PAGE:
-        China is the “big enchilada.” Its huge size, fantastic growth in economic cum military power, its iron-willed leadership – together are making it a challenger to everything Americans hold dear. That encompasses the one world under Washington’s suzerainty project noted above, ‘escalation dominance’ in every region, realizing the teleological Truth of Western values, and – not least – the deep-seated belief in the Providentially-bestowed American exceptionalism which is the bedrock of our collective and individual self-esteem. The Spratly sandbars and reefs carry that entire load of meanings. 


-        The Saudi-American alliance is the keystone of the United States’ position in the greater Middle East. It holds in place an assiduously built structure to secure energy (these days, for allies and friends if not ourselves), dominance in the Persian Gulf made crucial by the implacable adversary across the water, keeping the dollar as the world monetary system’s reserve currency, and unlimited monies available to bribe, cajole or undercut governments unfriendly to the Washington-Riyadh axis (now: Washington-Jerusalem-Riyadh axis). 


So, if MBS wants to control Yemen, let him do what he pleases; indeed, we are ready to be an active accessory to the assault. Anyway, Houthis are Iranian ‘pawns’ – even if that is grossly misleading. If that means signing up as a supporter of the Sunni side in the eternal Islamic civil war between Sunnis and Shi’a, the American presence in the region transcends all those dreary hangovers from the past. What about the Shi’ite government in Baghdad that we are trying to control? Well, we saved them from the Islamic state – didn’t we? How about the Saudis and friends hatching the Islamic State?  Ever hear of disinformation?


Besides, let’s remember that there also is a big risk in over-thinking problems. 


NORDSTROM II: A critical element in the Kremlin strategy to divide the West by creating resource dependency. The Germans are too self-absorbed to see the big picture (unlike the plucky Lithuanians). We offered them the option of meeting their needs by supplying vast amounts of Liquified Natural gas from Texas, but they let nit-picking of a modest 20% price differential cloud their strategic vision. What’s a few tens of billions EUROS? They’re rich for god’s sake – they even have high-speed trains. That’s why we must double-down on strengthening NATO where we can show tough love and shore up discipline. At the end of the day: “Fuck the Europeans!” 


This quintessential American approach to its foreign relations might not come close to matching what a Talleyrand or a Bismarck could achieve. But those guys didn’t have to deal with chronic jet-lag. It’s damn hard to do heavy thinking when your brain doesn’t know whether it’s in Brussels or Beijing – and your stomach is telling you that you’re still in Bethesda. 




The founding neo-cons were thoughtful people, for the most part. However, the Kristols, Podhoretzs, Jeanne Kirkpatricks, Elliott Abrams, Kagans et al - the “hard” pragmatists - soon took control of the movement - in the manner of the 2nd-4th century Christian Church centered in Rome. The Responsibility To Protect upwelling in the late 1990s was a sort of Protestant Reformation that sought inspiration in the faith’s original idealism. At the doctrinal level, the idealism endured into the Obama years. Its encounter with the world of profane power opened a gap between doctrinal principle and the power political ethic which they conveniently misrepresented as the duty to advance American national interest. This is exactly the thinking laid out by Barack Obama in his Nobel address.§ Principle not only was lost; it was discredited. R2P today it is just another tributary of the great jingoist current that is pushing the United States beyond logic and reason in pursuit of a Heavenly Kingdom on Earth (global American hegemony) that exists only in its devotees’ deluded imagination.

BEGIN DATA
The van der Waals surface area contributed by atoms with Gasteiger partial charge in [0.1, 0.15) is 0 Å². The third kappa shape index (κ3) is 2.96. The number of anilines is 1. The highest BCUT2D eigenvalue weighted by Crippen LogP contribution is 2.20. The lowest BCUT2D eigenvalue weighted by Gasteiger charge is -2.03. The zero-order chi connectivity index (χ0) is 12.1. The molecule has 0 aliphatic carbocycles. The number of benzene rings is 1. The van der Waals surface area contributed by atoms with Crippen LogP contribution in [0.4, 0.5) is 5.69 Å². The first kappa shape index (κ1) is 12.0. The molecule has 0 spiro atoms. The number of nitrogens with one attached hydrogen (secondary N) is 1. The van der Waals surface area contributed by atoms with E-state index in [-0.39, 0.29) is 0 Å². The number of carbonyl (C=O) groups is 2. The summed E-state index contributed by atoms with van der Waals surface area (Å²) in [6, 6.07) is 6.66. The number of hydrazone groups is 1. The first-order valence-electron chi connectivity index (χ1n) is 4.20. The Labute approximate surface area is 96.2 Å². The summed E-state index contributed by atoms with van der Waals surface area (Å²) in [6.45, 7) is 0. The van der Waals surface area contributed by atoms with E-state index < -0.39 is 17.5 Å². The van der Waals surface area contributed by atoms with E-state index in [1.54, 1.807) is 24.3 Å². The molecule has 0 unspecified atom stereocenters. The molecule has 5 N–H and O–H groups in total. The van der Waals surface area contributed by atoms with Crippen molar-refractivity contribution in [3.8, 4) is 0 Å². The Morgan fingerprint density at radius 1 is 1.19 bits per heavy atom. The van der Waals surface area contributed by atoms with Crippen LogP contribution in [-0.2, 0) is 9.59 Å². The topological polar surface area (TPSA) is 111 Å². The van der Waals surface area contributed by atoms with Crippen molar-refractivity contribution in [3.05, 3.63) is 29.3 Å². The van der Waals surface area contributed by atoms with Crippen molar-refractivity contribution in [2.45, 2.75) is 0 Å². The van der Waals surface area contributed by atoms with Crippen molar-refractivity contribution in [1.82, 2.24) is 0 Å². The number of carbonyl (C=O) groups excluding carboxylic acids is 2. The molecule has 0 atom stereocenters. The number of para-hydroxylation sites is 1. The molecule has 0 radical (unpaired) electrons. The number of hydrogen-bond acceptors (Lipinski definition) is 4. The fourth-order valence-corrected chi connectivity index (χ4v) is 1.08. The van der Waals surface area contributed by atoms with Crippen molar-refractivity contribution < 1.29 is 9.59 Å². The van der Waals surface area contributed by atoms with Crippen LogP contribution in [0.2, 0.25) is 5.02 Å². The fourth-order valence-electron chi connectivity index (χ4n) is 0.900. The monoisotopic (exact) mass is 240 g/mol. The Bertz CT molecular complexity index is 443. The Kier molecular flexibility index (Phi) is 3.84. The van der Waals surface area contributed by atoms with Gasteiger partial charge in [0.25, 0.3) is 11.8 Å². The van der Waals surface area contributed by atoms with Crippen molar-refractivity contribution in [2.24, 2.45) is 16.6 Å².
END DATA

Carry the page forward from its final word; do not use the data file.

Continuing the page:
The Wolfowitz Creed animates almost all: the Classic neo-cons, the macho neo-cons, and the raw neo-imperialists. The few non-believers are irrelevant to America’s foreign policy discourse. If you urge engagement with Tehran and dialogue with Putin, you are shunned as a heretic* – like the Gnostics, and then Cahors, except that the latter at least acknowledged Christ (American exceptionalism) and Satan (Putin/Khamenei) before they were administered their just punishment.  




# Why should the United States be upset by these modest moves towards giving peasants and miners (largely indigenous) a square deal after 500 years of systematic oppression? Does it threaten the national interest? Does it run counter to American ideals? The uncomfortable truth is that the United States has become a major – if selective - reactionary force in today’s world. We can talk as much as we want about democracy, human rights and self-determination – but the facts say otherwise. 


§ The concept of a ‘democratic peace’ – build around the premise that democracies do not go to war with each other, enjoyed wide currency in the post-Cold War decade. It still has adherents, especially as an abstract principle. In practice, democracy promotion has been instrumentalized; that is to say, it has been weaponized to bring pressure on states that the U.S.-led West finds hostile. Russia and China top the list which includes: Iran, Venezuela, Cuba, Nicaragua, Syria and Pakistan (on odd days of the week). The concept is relegated to the attic when the subject is Saudi Arabia, Israel, Egypt, Qatar, Bahrain, Brazil, Honduras, India, Indonesia, Guatemala, Bolivia, Colombia, Iraqi Kurdistan, Turkey, or Texas (?).  All of the latter group's records on human rights and political freedom are worse than Russia's - even if we credit the largely unsubstantiated - certainly, greatly exaggerated - charges levelled at the Kremlin.


* This small coterie includes Charles Freeman, Andrew Bacevich, Lawrence Wilkerson, Paul Pillar, Anatol Lieven. With rare exceptions, they are denied access to the op ed pages, to TV interviews, to the major international affairs journals, to Congressional hearings, and to the speaker’s lectern of such august institutions as the Council on Foreign Relations. Not a single U.S. Senator is numbered in their ranks – at least until Bernie Sanders’ conversion.